1109 — Qualitative Content Analysis of VA Healthcare Records of Veteran Women who Died by Suicide
Denneson LM, Portland Center to Improve Veteran Involvement in Care (CIVIC); Cromer RD, Portland Center to Improve Veteran Involvement in Care (CIVIC); Jacobson LE, Portland Center to Improve Veteran Involvement in Care (CIVIC); Teo AR, Portland Center to Improve Veteran Involvement in Care (CIVIC); Dobscha SK, Portland Center to Improve Veteran Involvement in Care (CIVIC);
The suicide rate among Veteran women has increased by 35 percent in recent years, yet little is known about their experiences shortly before suicide. This project provides a rigorous examination of the VA healthcare records of a nationally-representative sample of Veteran women during the six months prior to suicide. We describe their psychosocial context, primary health concerns, and healthcare they received prior to death.
In this qualitative content analysis, we examined complete VA medical record progress notes of a sample of 27 Veteran women from 11 states who died by suicide between 2007 and 2009 and received VA healthcare in the six months prior to death. We used a rapid review approach similar to those described by Beebe (2001) and Hamilton (2013) to identify commonalities and differences across cases, examine within-case phenomena, and compare these cases to commonly examined risk factors in the suicide prevention field. Our coding strategy was based on prior suicide literature and a social-ecological model. Three analysts coded the following categories: social, education/occupation, supports, stressors, health context, and healthcare received. Two psychiatrists conducted an additional clinical-focused coding.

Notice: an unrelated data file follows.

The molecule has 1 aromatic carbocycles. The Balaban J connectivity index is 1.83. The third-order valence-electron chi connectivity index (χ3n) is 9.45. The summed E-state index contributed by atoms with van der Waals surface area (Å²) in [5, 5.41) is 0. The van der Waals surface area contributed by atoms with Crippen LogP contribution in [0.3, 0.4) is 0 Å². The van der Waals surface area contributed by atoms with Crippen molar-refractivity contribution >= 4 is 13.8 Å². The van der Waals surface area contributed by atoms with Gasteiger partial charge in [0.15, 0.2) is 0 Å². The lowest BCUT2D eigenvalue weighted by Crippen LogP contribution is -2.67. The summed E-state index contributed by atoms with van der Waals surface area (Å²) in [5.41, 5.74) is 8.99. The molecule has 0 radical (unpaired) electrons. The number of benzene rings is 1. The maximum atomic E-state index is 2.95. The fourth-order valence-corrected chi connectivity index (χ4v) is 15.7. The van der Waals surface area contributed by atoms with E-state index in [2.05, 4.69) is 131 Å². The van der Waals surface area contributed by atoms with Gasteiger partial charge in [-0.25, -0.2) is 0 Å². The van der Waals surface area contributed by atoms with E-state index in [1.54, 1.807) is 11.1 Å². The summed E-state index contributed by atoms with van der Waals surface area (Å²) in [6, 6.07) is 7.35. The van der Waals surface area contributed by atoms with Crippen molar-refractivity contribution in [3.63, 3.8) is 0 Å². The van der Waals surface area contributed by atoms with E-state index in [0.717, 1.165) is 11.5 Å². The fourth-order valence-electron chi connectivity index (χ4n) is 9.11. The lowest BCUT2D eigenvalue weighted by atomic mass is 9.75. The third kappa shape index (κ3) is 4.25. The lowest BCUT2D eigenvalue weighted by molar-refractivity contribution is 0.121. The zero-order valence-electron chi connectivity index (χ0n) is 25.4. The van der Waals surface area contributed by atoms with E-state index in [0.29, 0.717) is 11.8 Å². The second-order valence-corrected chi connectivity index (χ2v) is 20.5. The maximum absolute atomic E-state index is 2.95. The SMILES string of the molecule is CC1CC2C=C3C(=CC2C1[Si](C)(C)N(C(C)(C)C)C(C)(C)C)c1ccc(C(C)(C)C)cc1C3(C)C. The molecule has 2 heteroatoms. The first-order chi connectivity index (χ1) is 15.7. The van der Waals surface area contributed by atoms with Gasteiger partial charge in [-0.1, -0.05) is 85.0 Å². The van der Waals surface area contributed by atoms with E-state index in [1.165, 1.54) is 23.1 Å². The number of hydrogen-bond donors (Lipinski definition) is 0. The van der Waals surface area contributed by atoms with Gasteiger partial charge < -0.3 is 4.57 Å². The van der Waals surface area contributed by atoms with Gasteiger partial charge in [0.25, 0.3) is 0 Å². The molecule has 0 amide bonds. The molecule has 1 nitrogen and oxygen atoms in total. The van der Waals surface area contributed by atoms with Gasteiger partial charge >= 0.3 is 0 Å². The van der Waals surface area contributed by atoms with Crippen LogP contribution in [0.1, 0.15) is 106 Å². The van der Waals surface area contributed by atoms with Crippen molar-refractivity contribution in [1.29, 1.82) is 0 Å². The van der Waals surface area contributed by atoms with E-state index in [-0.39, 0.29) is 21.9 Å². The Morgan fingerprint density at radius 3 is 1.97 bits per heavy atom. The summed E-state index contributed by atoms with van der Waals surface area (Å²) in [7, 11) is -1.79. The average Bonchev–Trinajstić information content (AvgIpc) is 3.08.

The women were mostly white, non-Hispanic, and not married, with an average age of 44 (range 26 to 67). While many died by poisoning (12 women), almost as many died using firearms (11 women). We observed a strong connection between health concerns and psychosocial experiences, with an emphasis on disrupted, abusive, or a lack of supportive relationships. Trauma, substance abuse, and poor physical health were especially prominent health concerns. The healthcare they received was often extensive, yet we identified some potential instances of unmet needs shortly before suicide.
Additional attention to non-military-related trauma and the capacity to develop meaningful, supportive relationships may be particularly important for Veteran women. In some cases, a better healthcare system response may be needed to more accurately identify and address patient needs.
This project provides a better understanding of the treatment needs of Veteran women at risk for suicide and enables us to elicit potential strategies to improve the quality of care for this high-risk population.